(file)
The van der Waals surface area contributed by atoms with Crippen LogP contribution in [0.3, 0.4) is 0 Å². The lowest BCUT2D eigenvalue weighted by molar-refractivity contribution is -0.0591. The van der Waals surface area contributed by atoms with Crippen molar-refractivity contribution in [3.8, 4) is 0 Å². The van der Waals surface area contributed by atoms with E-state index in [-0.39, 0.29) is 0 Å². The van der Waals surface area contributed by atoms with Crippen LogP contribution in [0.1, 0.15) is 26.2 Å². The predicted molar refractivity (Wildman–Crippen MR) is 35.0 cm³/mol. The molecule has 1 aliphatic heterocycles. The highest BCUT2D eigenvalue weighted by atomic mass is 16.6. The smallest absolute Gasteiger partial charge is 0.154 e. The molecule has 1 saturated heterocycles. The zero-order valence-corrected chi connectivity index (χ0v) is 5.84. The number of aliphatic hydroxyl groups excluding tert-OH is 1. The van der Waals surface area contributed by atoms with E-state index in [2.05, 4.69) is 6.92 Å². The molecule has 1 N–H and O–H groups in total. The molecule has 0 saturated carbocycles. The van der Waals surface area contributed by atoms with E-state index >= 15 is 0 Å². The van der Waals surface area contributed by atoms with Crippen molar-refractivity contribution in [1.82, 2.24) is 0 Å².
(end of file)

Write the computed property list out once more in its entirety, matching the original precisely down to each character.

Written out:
The van der Waals surface area contributed by atoms with Crippen LogP contribution in [0.3, 0.4) is 0 Å². The lowest BCUT2D eigenvalue weighted by molar-refractivity contribution is -0.0591. The van der Waals surface area contributed by atoms with Crippen molar-refractivity contribution in [3.8, 4) is 0 Å². The van der Waals surface area contributed by atoms with E-state index in [-0.39, 0.29) is 0 Å². The van der Waals surface area contributed by atoms with Crippen LogP contribution in [0.1, 0.15) is 26.2 Å². The predicted molar refractivity (Wildman–Crippen MR) is 35.0 cm³/mol. The molecule has 1 aliphatic heterocycles. The highest BCUT2D eigenvalue weighted by atomic mass is 16.6. The smallest absolute Gasteiger partial charge is 0.154 e. The molecule has 1 saturated heterocycles. The zero-order valence-corrected chi connectivity index (χ0v) is 5.84. The number of aliphatic hydroxyl groups excluding tert-OH is 1. The van der Waals surface area contributed by atoms with E-state index in [2.05, 4.69) is 6.92 Å². The molecule has 1 N–H and O–H groups in total. The molecule has 0 saturated carbocycles. The van der Waals surface area contributed by atoms with E-state index >= 15 is 0 Å². The van der Waals surface area contributed by atoms with Crippen molar-refractivity contribution in [1.82, 2.24) is 0 Å².